A.P.J. Abdul Kalam, a name which does not require any kind of introduction. Popularly, he was known as the Missile Man of India. His full name is Avul Pakir Jainulabdeen Abdul Kalam. He was an Indian scientist and a politician. He played a crucial role in the development of India’s missile and nuclear weapons programs. Let us read more about Dr. A.P.J. Abdul Kalam’s biography, family, history, books, etc.
Dr. A.P.J. Abdul Kalam was born on 15 October, 1931. His birth anniversary is observed as World Students’ Day. He was the President of India from 2002 to 2007. He was honoured with several prestigious awards including India’s highest civilian honour “Bharat Ratna” in 1997. He was born in Dhanushkodi, Rameswaram, Tamil Nadu and studied physics and aerospace engineering.
- Name: Avul Pakir Jainulabdeen Abdul Kalam (Dr. A.P.J. Abdul Kalam)
- Nick Name: Missile Man
- Nationality: Indian
- Occupation: Engineer, Scientist, Author, Professor, Politician
- Born: 15-Oct -1931
- Place of Birth: Dhanushkodi, Rameswaram, Tamil Nadu, India
- Died: 27 July 2015
- Died at the age of: 83
- Place of Death: Shillong, Meghalaya, India
- Famous as: Dr. A.P.J. Abdul Kalam President from 2002 to 2007
- Preceded by: Kocheril Raman Narayanan (President from 1997-2002)
- Succeeded by: Pratibha Patil (President from 2007-2012)
He was the 11th president of India and elected against Lakshmi Sehgal in 2002. Before becoming the President of India, he worked with the Indian Space Research Organisation (ISRO) and Defence Research and Development Organisation (DRDO) as an aerospace engineer.
He was known as the Missile Man of India for his important role in the nation’s civilian space programme and military missile development. Also, in 1998, he made significant contributions to India’s Pokhran-II nuclear tests.
Do you know that A.P.J Abdul Kalam began his career as a scientist at the Aeronautical Development Establishment of the Defence Research and Development Organization (DRDO)? He had also served as the project director of India’s first Satellite Launch Vehicle (SLV-III) at ISRO.
“FAILURE will never overtake me if my definition to SUCCEED is strong enough”.
In 1990s he had served as the Chief Scientific adviser to the Prime Minister before becoming the President of India in 2002. Now, let us study about Dr. A.P.J Abdul Kalam in detail through this article.
A.P.J Abdul Kalam: Family History and Early Life
Dr. A.P.J Abdul Kalam was born on 15 October, 1931 to a Tamil Muslim family in Rameswaram, then in Madras Presidency in British India and now in Tamil Nadu. His father name was Jainulabdeen, who was a boat owner and imam of a local mosque. His mother name was Ashiamma, who was a housewife.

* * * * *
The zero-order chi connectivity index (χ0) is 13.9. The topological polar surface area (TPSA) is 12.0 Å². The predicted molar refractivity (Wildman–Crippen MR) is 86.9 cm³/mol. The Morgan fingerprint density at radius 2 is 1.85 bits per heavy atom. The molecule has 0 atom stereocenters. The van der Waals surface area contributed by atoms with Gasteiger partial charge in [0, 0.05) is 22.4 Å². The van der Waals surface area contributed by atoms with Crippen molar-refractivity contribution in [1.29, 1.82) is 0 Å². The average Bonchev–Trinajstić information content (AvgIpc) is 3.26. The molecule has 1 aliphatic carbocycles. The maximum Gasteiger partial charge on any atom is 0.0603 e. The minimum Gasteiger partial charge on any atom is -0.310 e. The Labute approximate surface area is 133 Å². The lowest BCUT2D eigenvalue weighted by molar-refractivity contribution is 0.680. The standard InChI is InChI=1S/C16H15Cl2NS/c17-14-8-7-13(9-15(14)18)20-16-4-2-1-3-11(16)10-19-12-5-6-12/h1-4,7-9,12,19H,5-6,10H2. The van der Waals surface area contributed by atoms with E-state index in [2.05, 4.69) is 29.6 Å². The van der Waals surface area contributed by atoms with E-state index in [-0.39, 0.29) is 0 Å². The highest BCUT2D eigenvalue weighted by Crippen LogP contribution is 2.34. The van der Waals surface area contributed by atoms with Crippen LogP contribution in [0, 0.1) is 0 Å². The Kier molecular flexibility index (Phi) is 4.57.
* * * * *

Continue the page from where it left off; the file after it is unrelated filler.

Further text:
Abdul Kalam was the youngest of five siblings, the eldest was a sister, namely Asim Zohra and three elder brothers, namely Mohammed Muthu Meera Lebbai Maraikayar, Mustafa Kalam and Kasim Mohammed. He was close to his family and always helps them, though he remained a bachelor whole life.
His ancestors had been wealthy traders and landowners, with numerous properties and large tracts of land. They trade groceries between the mainland and the island to and from Srilanka and also ferrying the pilgrims from mainland to the Pamban Island. So,their family got the title “Mara Kalam Iyakkivar” (wooden boat steerers) and later known as “Marakier.”
But by 1920s, his family had lost most of his fortune; their businesses failed and by the time Abdul Kalam was born are in the stage of the poverty-stricken. To help the family, Kalam started selling newspapers at an early age.
In his school days, Kalam had average grades but was described as a bright and hardworking student who had a strong desire to learn. Mathematics was his main interest.
Knowledge without action is useless and irrelevant. Knowledge with action converts adversity into prosperity.
Education gives you wings to fly. Achievement comes out of fire in our subconscious mind that ‘I will win’.
He had completed his matriculation from Schwartz Higher Secondary School, Ramanathapuram and later he went to Saint Joseph’s college where he became a physics graduate. In 1955, he went to Madras to study aerospace engineering in Madras Institute of Technology.
During his third year of graduation, he was assigned a project to design a low-level attack aircraft together with a few other students. Their teacher had given them a tight deadline for completing the project, it was very difficult. Kalam worked hard under immense pressure and finally completed his project within the stipulated deadline. The teacher was impressed by the dedication of Kalam.